Watch the Great Conjunction Webcast Live on Monday, December 21, 2020, starting at 4:30 p.m.
On Monday, December 21, 2020, the Winter Solstice, planets Jupiter and Saturn will appear in the evening sky very close to each other, at about one-fifth of the Moon’s diameter apart. This close approach of the two planets is called a “great conjunction” and occurs when the independent movements of Jupiter and Saturn make them appear close together in the sky. This happens once every 20 years, but they have not been seen this close together since 1226 A.D.
If we have clear skies, this conjunction may be seen in the southwestern sky shortly after dark on December 21, and it should be visible from roughly 5:00 p.m. to 6:30 p.m. Jupiter and Saturn will be very close together. Anyone will be able to see the pair with unaided eyes.
No telescope or binoculars is required, but a magnified view through a Griffith Observatory telescope will be live streamed. You can also observe both planets and their moons through your own telescope.
LIVE WEBCAST: Griffith Observatory will start streaming the winter solstice great conjunction to our YouTube page on Monday, December 21, 2020, at 4:30 p.m., PST. The program will begin with a live view of the sunset, which occurs at 4:48 p.m., PST. A telescopic view of Jupiter and Saturn in conjunction will be streamed live as soon as acquired, in the twilight, perhaps by 5:00 p.m., PST.
Watch video: https://tinyurl.com/yazmq7ne
800-year astronomical event observed in Penang
BALIK PULAU: Skywatchers and stargazers in Penang had a year-end treat of witnessing the “Great Conjunction” of Jupiter and Saturn, an astronomical event that was last visible on Earth on March 4, 1226.
According to the National Aeronautics and Space Administration, the Great Conjunction refers to the close alignment between the two planets, with the closest at 0.1 degrees apart and appear so close that a finger at arm’s length can cover both planets, when they are actually millions of miles apart.
Given that the skies are clear, the two planets can be easily seen with an unaided eye towards the southwest right after sunset.
Bernama joined 20 members of the Astronomical Society of Penang (ASP) and 15 staff from the Penang Mufti Department at the Sheikh Tahir Astronomical Centre, Pantai Acheh, Balik Pulau here, yesterday to witness the event.
The first glimpse of the Great Conjunction from the astronomical centre was sighted at 7.43pm Malaysian time.
“Star-struck” skywatchers who witnessed the Great Conjunction made no hesitation to commemorate the significant moment by taking photographs and selfies with the two planets.
“I will forever cherish this moment even after I am buried under the grave,” one witness exclaimed after having his photo taken with the two planets.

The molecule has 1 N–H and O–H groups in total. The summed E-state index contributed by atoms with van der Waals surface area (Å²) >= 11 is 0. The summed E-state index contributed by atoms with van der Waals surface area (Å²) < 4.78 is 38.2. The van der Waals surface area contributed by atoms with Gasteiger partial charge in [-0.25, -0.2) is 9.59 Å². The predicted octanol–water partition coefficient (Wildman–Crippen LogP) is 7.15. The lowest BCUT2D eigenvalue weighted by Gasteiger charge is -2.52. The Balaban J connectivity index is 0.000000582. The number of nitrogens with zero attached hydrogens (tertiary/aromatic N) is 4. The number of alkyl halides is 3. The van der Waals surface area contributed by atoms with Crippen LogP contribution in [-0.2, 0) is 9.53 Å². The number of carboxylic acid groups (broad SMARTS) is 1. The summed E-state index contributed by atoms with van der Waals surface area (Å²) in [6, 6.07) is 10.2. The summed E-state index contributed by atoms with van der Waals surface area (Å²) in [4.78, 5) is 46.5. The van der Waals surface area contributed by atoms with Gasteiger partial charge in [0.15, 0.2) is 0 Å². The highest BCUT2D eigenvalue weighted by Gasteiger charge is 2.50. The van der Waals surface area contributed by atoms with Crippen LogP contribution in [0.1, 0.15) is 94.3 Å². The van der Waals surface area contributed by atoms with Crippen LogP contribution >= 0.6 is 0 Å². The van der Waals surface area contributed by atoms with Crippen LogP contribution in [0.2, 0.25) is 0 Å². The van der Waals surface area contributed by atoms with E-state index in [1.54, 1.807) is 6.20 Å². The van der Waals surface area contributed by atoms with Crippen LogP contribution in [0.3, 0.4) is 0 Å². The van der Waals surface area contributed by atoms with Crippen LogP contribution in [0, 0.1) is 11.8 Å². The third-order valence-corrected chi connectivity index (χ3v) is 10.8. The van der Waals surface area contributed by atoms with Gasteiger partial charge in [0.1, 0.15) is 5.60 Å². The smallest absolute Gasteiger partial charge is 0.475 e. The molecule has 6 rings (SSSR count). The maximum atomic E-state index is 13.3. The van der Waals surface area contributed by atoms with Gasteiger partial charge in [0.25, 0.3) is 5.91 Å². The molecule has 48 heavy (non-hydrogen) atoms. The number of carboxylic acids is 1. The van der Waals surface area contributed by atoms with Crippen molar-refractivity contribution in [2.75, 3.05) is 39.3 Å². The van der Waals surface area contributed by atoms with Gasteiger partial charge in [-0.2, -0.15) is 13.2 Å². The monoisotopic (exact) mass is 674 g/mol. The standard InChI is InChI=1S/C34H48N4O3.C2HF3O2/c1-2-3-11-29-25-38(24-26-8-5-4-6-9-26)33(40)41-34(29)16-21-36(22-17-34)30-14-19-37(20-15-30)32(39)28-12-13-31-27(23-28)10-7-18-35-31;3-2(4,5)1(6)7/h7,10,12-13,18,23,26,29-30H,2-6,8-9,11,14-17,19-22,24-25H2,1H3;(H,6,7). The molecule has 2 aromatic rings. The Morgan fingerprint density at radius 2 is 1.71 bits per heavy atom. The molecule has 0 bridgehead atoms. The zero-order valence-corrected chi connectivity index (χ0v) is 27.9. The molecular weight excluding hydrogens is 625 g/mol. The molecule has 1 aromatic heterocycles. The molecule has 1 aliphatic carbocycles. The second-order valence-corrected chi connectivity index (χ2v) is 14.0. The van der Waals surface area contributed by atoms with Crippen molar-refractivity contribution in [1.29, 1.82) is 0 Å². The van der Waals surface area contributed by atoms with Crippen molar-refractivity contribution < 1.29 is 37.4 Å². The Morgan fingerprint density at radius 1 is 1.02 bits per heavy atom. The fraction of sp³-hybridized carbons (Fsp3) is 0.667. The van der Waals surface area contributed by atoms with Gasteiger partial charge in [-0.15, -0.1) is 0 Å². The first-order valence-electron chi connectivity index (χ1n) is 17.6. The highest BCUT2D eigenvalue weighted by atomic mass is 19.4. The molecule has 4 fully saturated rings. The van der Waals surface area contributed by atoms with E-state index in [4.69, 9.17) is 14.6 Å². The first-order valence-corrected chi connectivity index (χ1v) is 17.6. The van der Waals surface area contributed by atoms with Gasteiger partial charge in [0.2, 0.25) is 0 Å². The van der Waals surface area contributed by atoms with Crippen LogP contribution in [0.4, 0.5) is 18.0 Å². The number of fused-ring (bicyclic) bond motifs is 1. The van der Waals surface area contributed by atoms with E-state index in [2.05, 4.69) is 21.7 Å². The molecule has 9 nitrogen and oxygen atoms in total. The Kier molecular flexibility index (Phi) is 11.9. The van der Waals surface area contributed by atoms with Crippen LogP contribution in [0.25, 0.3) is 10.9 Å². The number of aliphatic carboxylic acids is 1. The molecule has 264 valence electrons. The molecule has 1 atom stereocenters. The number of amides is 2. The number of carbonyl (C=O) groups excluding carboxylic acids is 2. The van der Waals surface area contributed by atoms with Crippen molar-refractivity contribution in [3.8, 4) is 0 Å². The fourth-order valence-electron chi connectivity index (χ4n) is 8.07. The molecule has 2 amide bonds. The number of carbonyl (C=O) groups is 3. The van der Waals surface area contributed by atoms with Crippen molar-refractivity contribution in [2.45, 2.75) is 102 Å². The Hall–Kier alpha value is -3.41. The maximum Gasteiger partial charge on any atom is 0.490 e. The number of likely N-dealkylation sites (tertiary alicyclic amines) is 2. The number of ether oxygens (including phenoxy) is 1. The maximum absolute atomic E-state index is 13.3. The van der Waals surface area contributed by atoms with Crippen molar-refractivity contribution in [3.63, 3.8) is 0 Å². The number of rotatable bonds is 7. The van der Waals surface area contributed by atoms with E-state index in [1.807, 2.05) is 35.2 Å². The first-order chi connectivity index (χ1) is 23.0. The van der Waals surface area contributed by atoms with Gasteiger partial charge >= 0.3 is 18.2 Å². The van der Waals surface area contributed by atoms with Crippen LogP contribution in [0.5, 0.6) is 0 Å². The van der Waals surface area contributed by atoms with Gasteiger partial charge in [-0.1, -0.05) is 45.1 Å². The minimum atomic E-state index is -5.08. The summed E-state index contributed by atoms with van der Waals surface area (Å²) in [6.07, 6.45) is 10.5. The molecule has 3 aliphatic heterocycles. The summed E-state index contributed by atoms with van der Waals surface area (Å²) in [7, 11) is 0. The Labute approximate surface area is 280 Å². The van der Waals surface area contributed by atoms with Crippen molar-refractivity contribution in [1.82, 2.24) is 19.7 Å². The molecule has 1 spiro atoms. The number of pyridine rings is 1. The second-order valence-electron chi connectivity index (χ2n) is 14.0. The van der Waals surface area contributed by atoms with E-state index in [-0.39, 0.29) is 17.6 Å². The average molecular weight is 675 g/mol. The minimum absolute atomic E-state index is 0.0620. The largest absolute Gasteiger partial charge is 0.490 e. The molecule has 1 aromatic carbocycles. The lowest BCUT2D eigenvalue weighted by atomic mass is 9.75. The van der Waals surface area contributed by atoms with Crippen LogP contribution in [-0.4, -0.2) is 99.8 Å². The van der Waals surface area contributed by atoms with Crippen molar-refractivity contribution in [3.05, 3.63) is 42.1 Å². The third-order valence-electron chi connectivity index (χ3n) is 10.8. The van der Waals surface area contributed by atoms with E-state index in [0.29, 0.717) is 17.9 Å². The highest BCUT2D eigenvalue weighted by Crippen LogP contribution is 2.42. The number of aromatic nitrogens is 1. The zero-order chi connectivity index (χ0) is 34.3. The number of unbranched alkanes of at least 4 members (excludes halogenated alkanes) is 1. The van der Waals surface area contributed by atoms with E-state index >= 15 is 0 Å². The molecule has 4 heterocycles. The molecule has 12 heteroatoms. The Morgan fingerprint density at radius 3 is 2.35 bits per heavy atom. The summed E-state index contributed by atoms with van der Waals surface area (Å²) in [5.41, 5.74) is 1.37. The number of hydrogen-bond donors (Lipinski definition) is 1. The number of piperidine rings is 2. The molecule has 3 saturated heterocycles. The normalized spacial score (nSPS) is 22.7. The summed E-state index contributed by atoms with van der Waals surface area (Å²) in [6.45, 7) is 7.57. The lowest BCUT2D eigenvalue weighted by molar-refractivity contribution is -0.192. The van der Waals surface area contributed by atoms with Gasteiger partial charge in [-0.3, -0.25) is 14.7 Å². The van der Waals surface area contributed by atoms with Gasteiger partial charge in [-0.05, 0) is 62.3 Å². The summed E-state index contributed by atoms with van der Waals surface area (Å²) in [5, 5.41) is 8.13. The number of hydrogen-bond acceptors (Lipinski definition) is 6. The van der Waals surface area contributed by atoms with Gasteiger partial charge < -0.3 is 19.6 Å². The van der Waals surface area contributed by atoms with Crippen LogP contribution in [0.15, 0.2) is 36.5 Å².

ASP president Chong Hon Yew said the event could be watched even more clearly if the weather was better as the thick clouds made it difficult to watch the Great Conjunction consistently.
He said the closest alignment where Jupiter and Saturn “clashed” with each other was around 9.13pm Malaysian time, but the two planets would be below the horizon by then.
“Nevertheless, it is something definitely worth witnessing and a story worth telling your future generations because you will not be able to see it again until the year 2080,” he added.
He said the Great Conjunction was also observed from the Balik Pulau Container Art site and Heng Ee High School Observatory in George Town.
Meanwhile, Indera Kayangan assemblywoman Gan Ay Ling, who was also present to observe the Great Conjunction at the Sheikh Tahir Astronomical Centre, hoped to promote Perlis as an astro-tourism state.
She said a number of locations in Perlis could serve as potential hotspots for stargazing events due to its low light pollution and clear flat area, such as Chuping and Wang Kelian.
“Promoting astronomy in Perlis would also give opportunities to students to not only expose them with hands-on experiences but also spark their interest in pursuing astronomy,” she said.
She said that the first astronomy event held in Perlis was in February this year at SK Chuping, where teachers and students from Perlis schools were encouraged to participate in a stargazing event with the ASP members.
“While Perlis is still in its exposure phase for astronomy, I do hope that the Perlis government could look more into it and see its potential benefits for the state,” she added.
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Published: 22 December 2020.
The Great Conjunction of Jupiter & Saturn – the closest since 794 years ago. Observable in Penang.